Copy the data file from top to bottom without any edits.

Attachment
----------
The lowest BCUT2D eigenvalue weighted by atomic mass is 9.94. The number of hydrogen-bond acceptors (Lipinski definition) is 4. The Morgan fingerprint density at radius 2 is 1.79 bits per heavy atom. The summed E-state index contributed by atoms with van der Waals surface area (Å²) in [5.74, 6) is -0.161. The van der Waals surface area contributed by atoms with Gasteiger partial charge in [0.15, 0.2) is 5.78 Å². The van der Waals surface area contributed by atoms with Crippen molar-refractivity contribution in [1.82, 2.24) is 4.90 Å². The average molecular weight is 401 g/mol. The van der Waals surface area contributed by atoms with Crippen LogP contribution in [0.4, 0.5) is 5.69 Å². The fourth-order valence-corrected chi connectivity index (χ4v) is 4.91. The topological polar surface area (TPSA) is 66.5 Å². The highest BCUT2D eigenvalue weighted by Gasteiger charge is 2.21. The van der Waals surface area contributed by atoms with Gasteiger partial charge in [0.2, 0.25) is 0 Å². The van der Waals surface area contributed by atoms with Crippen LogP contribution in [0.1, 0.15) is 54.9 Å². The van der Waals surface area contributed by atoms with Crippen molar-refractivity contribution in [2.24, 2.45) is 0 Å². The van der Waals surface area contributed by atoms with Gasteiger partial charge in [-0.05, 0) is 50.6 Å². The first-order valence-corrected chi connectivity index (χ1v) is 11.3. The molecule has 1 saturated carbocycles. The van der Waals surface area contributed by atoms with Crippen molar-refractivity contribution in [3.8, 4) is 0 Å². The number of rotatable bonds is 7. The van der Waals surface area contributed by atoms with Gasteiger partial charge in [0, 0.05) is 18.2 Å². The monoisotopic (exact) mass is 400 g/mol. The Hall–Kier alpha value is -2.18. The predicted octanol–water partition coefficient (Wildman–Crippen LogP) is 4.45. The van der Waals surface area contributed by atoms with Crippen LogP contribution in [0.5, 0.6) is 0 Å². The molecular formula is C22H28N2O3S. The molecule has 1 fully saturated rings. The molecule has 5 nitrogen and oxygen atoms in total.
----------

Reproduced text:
The lowest BCUT2D eigenvalue weighted by atomic mass is 9.94. The number of hydrogen-bond acceptors (Lipinski definition) is 4. The Morgan fingerprint density at radius 2 is 1.79 bits per heavy atom. The summed E-state index contributed by atoms with van der Waals surface area (Å²) in [5.74, 6) is -0.161. The van der Waals surface area contributed by atoms with Gasteiger partial charge in [0.15, 0.2) is 5.78 Å². The van der Waals surface area contributed by atoms with Crippen molar-refractivity contribution in [1.82, 2.24) is 4.90 Å². The average molecular weight is 401 g/mol. The van der Waals surface area contributed by atoms with Crippen LogP contribution in [0.4, 0.5) is 5.69 Å². The fourth-order valence-corrected chi connectivity index (χ4v) is 4.91. The topological polar surface area (TPSA) is 66.5 Å². The highest BCUT2D eigenvalue weighted by Gasteiger charge is 2.21. The van der Waals surface area contributed by atoms with Gasteiger partial charge in [0.2, 0.25) is 0 Å². The van der Waals surface area contributed by atoms with Crippen LogP contribution in [0.1, 0.15) is 54.9 Å². The van der Waals surface area contributed by atoms with Crippen molar-refractivity contribution in [2.24, 2.45) is 0 Å². The van der Waals surface area contributed by atoms with Gasteiger partial charge in [-0.05, 0) is 50.6 Å². The first-order valence-corrected chi connectivity index (χ1v) is 11.3. The molecule has 1 saturated carbocycles. The van der Waals surface area contributed by atoms with Crippen molar-refractivity contribution in [3.8, 4) is 0 Å². The number of rotatable bonds is 7. The van der Waals surface area contributed by atoms with Gasteiger partial charge in [0, 0.05) is 18.2 Å². The monoisotopic (exact) mass is 400 g/mol. The Hall–Kier alpha value is -2.18. The predicted octanol–water partition coefficient (Wildman–Crippen LogP) is 4.45. The van der Waals surface area contributed by atoms with Crippen LogP contribution in [0.5, 0.6) is 0 Å². The molecular formula is C22H28N2O3S. The molecule has 1 fully saturated rings. The molecule has 5 nitrogen and oxygen atoms in total.